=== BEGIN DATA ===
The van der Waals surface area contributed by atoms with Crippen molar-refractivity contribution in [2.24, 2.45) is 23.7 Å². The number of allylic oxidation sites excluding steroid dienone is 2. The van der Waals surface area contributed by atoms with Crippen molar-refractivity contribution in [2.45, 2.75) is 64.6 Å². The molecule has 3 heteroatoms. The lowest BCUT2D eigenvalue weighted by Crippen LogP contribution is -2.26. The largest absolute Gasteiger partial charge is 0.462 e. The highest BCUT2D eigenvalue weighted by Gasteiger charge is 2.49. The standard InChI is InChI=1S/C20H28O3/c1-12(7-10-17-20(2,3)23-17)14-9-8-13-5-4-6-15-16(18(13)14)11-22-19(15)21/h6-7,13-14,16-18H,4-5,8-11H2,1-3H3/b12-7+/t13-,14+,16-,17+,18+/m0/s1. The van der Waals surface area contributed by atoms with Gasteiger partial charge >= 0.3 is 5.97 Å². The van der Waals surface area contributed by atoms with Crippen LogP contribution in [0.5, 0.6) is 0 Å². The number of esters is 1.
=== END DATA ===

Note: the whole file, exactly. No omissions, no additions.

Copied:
The van der Waals surface area contributed by atoms with Crippen molar-refractivity contribution in [2.24, 2.45) is 23.7 Å². The number of allylic oxidation sites excluding steroid dienone is 2. The van der Waals surface area contributed by atoms with Crippen molar-refractivity contribution in [2.45, 2.75) is 64.6 Å². The molecule has 3 heteroatoms. The lowest BCUT2D eigenvalue weighted by Crippen LogP contribution is -2.26. The largest absolute Gasteiger partial charge is 0.462 e. The highest BCUT2D eigenvalue weighted by Gasteiger charge is 2.49. The standard InChI is InChI=1S/C20H28O3/c1-12(7-10-17-20(2,3)23-17)14-9-8-13-5-4-6-15-16(18(13)14)11-22-19(15)21/h6-7,13-14,16-18H,4-5,8-11H2,1-3H3/b12-7+/t13-,14+,16-,17+,18+/m0/s1. The van der Waals surface area contributed by atoms with Gasteiger partial charge >= 0.3 is 5.97 Å². The van der Waals surface area contributed by atoms with Crippen LogP contribution in [0.5, 0.6) is 0 Å². The number of esters is 1.